I called Andrew and told him I was headed towards Jersey. His voice always calmed me. He was glad I was safe. Safe was fine, but I really wanted to be heading towards him.
New Jersey did okay by us. The shore was covered with rescue workers, wet towels, water bottles, fruit and frightened smiles all greeting us, telling us to go inside. Everyone I saw I asked, “Any idea how we can get back to Brooklyn?”. A few said to try the cops inside an office building, some pointed at the smoke that was thick over Brooklyn's waterfront and said, “Don't expect to get there today...”
The DATEK corporation's lobby housed us and what a spectacular group they were. Their telecom folks set up an emergency BANK of phones--free--that really WORKED. They had donuts, coffee, juice, milk, baby formula, and every office chair in the building down there in their marble and glass lobby--giving us a water-front-row view of the destruction. The kids, Paula and I sat and watched, called home, said we were safe, were escorted to the high-tech-security bathroom. by DATEK staff and rested, trying to figure out what to do next. Andrew, during one phone call, said to try a hotel. I'd already tried to make contact with our cousins in Jersey, but without a car, money or a working knowledge of the trains, busses or geography of New Jersey (three important things we didn't have) getting to the cousins was a lost cause. We asked around and the seventeen of us started walking towards the intersection that had the hotels.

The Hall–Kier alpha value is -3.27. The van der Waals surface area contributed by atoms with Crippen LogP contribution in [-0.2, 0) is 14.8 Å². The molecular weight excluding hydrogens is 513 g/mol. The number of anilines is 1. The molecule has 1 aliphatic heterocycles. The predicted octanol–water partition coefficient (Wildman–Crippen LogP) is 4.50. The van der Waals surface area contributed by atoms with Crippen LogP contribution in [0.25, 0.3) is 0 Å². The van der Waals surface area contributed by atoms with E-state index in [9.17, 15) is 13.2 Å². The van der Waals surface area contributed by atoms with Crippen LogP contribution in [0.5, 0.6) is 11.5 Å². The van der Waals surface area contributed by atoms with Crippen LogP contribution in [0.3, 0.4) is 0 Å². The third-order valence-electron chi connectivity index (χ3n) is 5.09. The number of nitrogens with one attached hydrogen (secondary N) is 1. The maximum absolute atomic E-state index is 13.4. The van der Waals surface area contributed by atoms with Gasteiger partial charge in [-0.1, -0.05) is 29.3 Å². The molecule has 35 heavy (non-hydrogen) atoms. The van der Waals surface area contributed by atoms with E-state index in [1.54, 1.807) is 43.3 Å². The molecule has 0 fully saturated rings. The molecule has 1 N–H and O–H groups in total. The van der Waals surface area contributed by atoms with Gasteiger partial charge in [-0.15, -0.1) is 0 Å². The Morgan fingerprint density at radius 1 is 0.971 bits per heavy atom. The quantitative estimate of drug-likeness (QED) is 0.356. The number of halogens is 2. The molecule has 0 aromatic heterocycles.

There were no rooms at the Inn. At ANY Inn. We were WAY too late and there were WAY too many refugees. The DoubleTree Club Suites at Jersey City seemed a fine place to rest, regardless. They said they were going to open up their second floor as a shelter at 5pm and we needed to sign up--first come, first served. Paula signed us up. I sat in the lobby with a few kids and the rest of lower Manhattan as we watched what had just come down on us via CNN. I sat next to a woman who had been on the 30th floor of the Millennium Hotel. She woke up when the debris from the first plane started hitting her window. She was one of the lucky ones. She had shoes. The Nice Mormon Man had shoes too. Many didn't. Many Battery Park City folks were there, kitties in carriers, babies in Bjorns. . Many many, too many, without shoes, in pajamas, in socks. All of us ashy even after the wet towels. I found dried apricots in my bag (who knew!) and shared the few with the Millennium Hotel refugee.